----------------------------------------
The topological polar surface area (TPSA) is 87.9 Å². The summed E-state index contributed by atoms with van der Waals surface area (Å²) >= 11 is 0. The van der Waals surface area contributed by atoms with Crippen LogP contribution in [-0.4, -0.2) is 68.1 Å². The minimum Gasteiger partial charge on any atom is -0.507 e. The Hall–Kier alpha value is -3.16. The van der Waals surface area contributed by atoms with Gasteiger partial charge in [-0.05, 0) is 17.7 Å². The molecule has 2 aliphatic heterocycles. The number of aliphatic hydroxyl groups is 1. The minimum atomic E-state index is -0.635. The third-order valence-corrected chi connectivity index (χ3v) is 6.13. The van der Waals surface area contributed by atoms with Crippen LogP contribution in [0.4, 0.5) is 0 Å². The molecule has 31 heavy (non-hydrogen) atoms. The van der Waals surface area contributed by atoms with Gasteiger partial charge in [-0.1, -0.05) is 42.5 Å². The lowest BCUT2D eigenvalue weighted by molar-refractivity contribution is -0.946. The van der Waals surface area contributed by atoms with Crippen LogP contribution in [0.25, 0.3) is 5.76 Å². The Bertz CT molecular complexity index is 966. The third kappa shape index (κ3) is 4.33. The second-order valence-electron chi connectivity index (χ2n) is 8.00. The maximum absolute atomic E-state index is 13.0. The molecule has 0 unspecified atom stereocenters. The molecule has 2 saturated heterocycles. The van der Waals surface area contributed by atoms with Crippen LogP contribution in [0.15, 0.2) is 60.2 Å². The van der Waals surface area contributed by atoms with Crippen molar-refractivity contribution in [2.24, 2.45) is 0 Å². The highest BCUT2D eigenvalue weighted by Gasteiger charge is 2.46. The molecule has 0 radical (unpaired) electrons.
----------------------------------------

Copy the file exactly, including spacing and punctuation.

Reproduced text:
The topological polar surface area (TPSA) is 87.9 Å². The summed E-state index contributed by atoms with van der Waals surface area (Å²) >= 11 is 0. The van der Waals surface area contributed by atoms with Crippen LogP contribution in [-0.4, -0.2) is 68.1 Å². The minimum Gasteiger partial charge on any atom is -0.507 e. The Hall–Kier alpha value is -3.16. The van der Waals surface area contributed by atoms with Gasteiger partial charge in [-0.05, 0) is 17.7 Å². The molecule has 2 aliphatic heterocycles. The number of aliphatic hydroxyl groups is 1. The minimum atomic E-state index is -0.635. The third-order valence-corrected chi connectivity index (χ3v) is 6.13. The van der Waals surface area contributed by atoms with Crippen LogP contribution in [0.4, 0.5) is 0 Å². The molecule has 31 heavy (non-hydrogen) atoms. The van der Waals surface area contributed by atoms with Gasteiger partial charge in [-0.1, -0.05) is 42.5 Å². The lowest BCUT2D eigenvalue weighted by molar-refractivity contribution is -0.946. The van der Waals surface area contributed by atoms with Crippen LogP contribution in [0.25, 0.3) is 5.76 Å². The Bertz CT molecular complexity index is 966. The third kappa shape index (κ3) is 4.33. The second-order valence-electron chi connectivity index (χ2n) is 8.00. The maximum absolute atomic E-state index is 13.0. The molecule has 0 unspecified atom stereocenters. The molecule has 2 saturated heterocycles. The van der Waals surface area contributed by atoms with Crippen LogP contribution in [0.15, 0.2) is 60.2 Å². The van der Waals surface area contributed by atoms with Crippen molar-refractivity contribution in [2.24, 2.45) is 0 Å². The highest BCUT2D eigenvalue weighted by Gasteiger charge is 2.46. The molecule has 0 radical (unpaired) electrons.